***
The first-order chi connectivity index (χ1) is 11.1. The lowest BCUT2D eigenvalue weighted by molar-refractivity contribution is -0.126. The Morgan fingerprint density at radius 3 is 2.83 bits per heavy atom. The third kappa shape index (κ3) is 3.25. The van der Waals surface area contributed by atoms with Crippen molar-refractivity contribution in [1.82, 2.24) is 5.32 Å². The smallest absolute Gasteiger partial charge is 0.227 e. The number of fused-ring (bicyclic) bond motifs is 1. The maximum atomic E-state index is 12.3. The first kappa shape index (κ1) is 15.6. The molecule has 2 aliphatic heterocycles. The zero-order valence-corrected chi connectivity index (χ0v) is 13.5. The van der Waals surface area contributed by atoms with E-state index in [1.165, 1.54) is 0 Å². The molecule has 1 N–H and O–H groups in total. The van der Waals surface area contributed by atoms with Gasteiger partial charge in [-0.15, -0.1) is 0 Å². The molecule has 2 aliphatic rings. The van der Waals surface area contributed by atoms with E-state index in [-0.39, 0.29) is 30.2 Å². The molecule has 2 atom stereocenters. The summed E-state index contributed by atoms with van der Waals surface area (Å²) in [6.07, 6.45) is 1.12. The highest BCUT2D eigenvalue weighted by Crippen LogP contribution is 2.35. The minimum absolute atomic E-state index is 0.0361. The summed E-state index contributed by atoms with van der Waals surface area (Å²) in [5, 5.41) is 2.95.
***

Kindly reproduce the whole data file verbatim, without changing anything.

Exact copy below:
The first-order chi connectivity index (χ1) is 11.1. The lowest BCUT2D eigenvalue weighted by molar-refractivity contribution is -0.126. The Morgan fingerprint density at radius 3 is 2.83 bits per heavy atom. The third kappa shape index (κ3) is 3.25. The van der Waals surface area contributed by atoms with Crippen molar-refractivity contribution in [1.82, 2.24) is 5.32 Å². The smallest absolute Gasteiger partial charge is 0.227 e. The number of fused-ring (bicyclic) bond motifs is 1. The maximum atomic E-state index is 12.3. The first kappa shape index (κ1) is 15.6. The molecule has 2 aliphatic heterocycles. The zero-order valence-corrected chi connectivity index (χ0v) is 13.5. The van der Waals surface area contributed by atoms with E-state index in [1.165, 1.54) is 0 Å². The molecule has 1 N–H and O–H groups in total. The van der Waals surface area contributed by atoms with Gasteiger partial charge in [-0.15, -0.1) is 0 Å². The molecule has 2 aliphatic rings. The van der Waals surface area contributed by atoms with E-state index in [-0.39, 0.29) is 30.2 Å². The molecule has 2 atom stereocenters. The summed E-state index contributed by atoms with van der Waals surface area (Å²) in [6.07, 6.45) is 1.12. The highest BCUT2D eigenvalue weighted by Crippen LogP contribution is 2.35. The minimum absolute atomic E-state index is 0.0361. The summed E-state index contributed by atoms with van der Waals surface area (Å²) in [5, 5.41) is 2.95.